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Clarity, Cut, and CultureThe Many Meanings of Diamonds$
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Susan Falls

Print publication date: 2014

Print ISBN-13: 9781479810666

Published to NYU Press Scholarship Online: March 2016

DOI: 10.18574/nyu/9781479810666.001.0001

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PRINTED FROM NYU Press SCHOLARSHIP ONLINE (www.nyu.universitypressscholarship.com). (c) Copyright University of NYU Press Press, 2021. All Rights Reserved. An individual user may print out a PDF of a single chapter of a monograph in NYSO for personal use.date: 23 June 2021

A Diamond is Forever

A Diamond is Forever

Chapter:
(p.77) 3 A Diamond is Forever
Source:
Clarity, Cut, and Culture
Author(s):

Susan Falls

Publisher:
NYU Press
DOI:10.18574/nyu/9781479810666.003.0004

This chapter investigates diamonds as symbols and explores the mechanics of diamond advertising. Consumption studies are important as they have successfully explored the symbolic potential of commodities, especially in terms of (re)producing ideology, in which people use commodities to construct national, racial, or ethnic identities. Meanwhile, persuasive deconstructions of advertisements clarify how social categories or ideologies are maintained through marketing. Diamonds in general symbolize status and romance but at the same time they also possess ideas, associations, and memories of their owner. They are situated within a person's awareness of ads and symbolic meanings, but are also reflective of his or her own life and worldview. The chapter pays attention to De Beers' 1947 advertising slogan “A Diamond is Forever” which launched them as a global leader in diamond retail. Within three years of the agency using it, an estimated 80 percent of engagements included the exchange of a diamond.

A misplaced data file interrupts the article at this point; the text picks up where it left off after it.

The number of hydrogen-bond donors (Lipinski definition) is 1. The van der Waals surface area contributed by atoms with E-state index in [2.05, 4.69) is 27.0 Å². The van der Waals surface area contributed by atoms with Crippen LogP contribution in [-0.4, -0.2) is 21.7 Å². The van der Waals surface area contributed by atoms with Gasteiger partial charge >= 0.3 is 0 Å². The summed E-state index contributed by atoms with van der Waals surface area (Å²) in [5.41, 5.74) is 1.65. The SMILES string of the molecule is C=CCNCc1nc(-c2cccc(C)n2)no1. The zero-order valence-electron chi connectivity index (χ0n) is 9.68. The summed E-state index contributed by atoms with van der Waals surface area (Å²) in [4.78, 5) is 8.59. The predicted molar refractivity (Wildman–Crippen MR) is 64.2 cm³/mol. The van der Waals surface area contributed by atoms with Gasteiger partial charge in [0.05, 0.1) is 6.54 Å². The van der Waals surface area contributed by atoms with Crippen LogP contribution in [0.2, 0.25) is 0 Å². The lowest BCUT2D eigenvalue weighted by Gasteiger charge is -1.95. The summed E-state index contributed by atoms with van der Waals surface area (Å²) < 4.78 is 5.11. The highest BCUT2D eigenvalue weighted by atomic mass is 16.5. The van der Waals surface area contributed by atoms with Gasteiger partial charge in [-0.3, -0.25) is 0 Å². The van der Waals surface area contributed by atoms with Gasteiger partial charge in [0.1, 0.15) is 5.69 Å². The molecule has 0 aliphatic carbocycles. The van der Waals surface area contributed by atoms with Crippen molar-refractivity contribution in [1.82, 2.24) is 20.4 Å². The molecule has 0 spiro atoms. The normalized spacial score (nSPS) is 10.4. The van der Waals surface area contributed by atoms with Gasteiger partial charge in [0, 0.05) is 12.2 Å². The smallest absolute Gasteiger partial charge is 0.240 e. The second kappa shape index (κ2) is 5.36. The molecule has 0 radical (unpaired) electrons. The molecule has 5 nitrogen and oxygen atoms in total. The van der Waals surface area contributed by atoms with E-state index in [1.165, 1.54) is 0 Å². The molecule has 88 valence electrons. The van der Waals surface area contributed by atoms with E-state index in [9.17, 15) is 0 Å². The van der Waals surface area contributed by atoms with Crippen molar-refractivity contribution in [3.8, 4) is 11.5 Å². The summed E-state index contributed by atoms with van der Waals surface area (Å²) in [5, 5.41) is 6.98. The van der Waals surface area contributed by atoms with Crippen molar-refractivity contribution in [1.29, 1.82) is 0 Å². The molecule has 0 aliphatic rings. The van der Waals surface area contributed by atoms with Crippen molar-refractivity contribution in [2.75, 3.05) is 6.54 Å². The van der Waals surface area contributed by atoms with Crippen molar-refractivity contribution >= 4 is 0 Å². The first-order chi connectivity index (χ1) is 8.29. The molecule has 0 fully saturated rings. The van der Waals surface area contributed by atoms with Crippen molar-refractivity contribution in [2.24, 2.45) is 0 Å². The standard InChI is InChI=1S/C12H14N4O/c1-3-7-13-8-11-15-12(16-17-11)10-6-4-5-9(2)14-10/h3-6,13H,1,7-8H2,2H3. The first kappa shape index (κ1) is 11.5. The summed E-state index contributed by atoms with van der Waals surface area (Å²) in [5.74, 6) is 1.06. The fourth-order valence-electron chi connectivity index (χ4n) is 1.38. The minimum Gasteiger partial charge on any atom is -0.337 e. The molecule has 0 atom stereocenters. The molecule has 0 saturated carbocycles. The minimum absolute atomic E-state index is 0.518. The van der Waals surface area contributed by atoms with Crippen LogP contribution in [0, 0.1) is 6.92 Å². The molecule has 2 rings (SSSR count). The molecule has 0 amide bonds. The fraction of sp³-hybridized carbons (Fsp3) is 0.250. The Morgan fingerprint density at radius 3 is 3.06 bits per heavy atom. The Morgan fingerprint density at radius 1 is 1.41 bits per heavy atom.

Keywords:   diamonds, symbols, diamond advertising, consumption, commodities, marketing, De Beers, A Diamond is Forever, engagement

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